"We're already on track to deliver on a number of the report's key recommendations, such as overhauling the training and education for social workers following [government adviser] Sir Martin Narey's review, giving trainees the expertise they need in critical areas like neglect.

"We have also given the NSPCC over £11m to run a comprehensive 24/7 advice and reporting service for those who have concerns about a child, and are developing training materials with the sector to help improve practice in this area."

The chairman of the Local Government Association's children and young people board, David Simmonds, said: "No child should remain in an unsafe or neglectful environment, and councils will not hesitate to intervene when children are thought to be at risk.

"In cases where the situation is not clear-cut, social workers face incredibly tough decisions between leaving a child with a loving but struggling family or the risks of taking them into care.

"Social workers still too often hear about children at risk when it is too late, and it is vital that agencies like the police, schools and health come together locally to review and improve the way we all work together to deal with neglect."

'Ongoing failure'

The Ofsted report coincides with a survey conducted for the charity Action for Children.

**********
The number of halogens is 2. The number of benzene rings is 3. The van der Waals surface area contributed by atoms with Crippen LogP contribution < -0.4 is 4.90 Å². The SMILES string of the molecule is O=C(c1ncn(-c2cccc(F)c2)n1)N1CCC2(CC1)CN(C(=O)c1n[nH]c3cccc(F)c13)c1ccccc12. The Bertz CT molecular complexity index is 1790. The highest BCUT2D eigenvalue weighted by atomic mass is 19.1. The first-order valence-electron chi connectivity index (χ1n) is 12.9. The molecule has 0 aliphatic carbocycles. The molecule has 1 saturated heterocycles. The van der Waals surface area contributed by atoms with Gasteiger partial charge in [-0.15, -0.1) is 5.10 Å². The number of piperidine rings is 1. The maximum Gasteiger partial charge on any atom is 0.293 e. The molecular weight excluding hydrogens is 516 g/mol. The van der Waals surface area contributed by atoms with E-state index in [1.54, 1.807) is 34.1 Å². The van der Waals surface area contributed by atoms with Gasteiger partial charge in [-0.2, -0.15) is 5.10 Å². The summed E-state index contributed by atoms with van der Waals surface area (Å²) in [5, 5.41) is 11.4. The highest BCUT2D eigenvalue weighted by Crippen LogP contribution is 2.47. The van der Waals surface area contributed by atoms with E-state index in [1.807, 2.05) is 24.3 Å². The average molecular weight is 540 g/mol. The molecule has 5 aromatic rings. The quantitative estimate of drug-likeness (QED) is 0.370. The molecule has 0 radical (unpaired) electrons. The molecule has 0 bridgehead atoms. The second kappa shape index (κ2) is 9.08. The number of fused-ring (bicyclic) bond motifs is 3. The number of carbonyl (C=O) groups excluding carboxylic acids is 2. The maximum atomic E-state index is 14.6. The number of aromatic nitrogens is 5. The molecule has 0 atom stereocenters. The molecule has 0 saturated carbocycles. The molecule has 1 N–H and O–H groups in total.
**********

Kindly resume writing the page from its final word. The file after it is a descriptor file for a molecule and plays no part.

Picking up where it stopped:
The charity found that 73% of children said they knew another child suffering from neglect.

Action for Children says neglect now affects 1.5 million children - one in 10 of the UK's child population.

It defines child neglect as "an ongoing failure to provide the right care and attention to a child's needs, ranging from obvious physical signs such as being severely under or over weight to being ignored when distressed.

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Media captionDebbie Jones, Ofsted: "If you feel afraid as a professional walking into a house... imagine what it's like for a young child"

"For some, child neglect can result in death, either through starvation or due to accidents because of a lack of supervision."

The charity says the government "does not have a strategy to deal with the problem".

Its chief executive, Sir Tony Hawkhead, said: "Child neglect is rife.

"Evidence points to an average of more than one child on every street in the country who is suffering from some form of neglect.

"They are not fed or clothed properly. They consistently miss medical appointments or are absent from school. They are ignored by their parents, left on their own or completely disregarded by the people who are supposed to love them unconditionally.

"Our research shows that children as young as eight can see it, so why can't the government do more?"

The report, Child Neglect: The Scandal That Never Breaks, also suggests 52% of children who were worried about another child told someone about their concerns, and that a third of professionals "feel powerless" to help neglected children.

The survey was conducted online by the polling company YouGov.

It spoke to more than 5,000 children, adult members of the public, and professionals, including teachers, social workers and health care workers.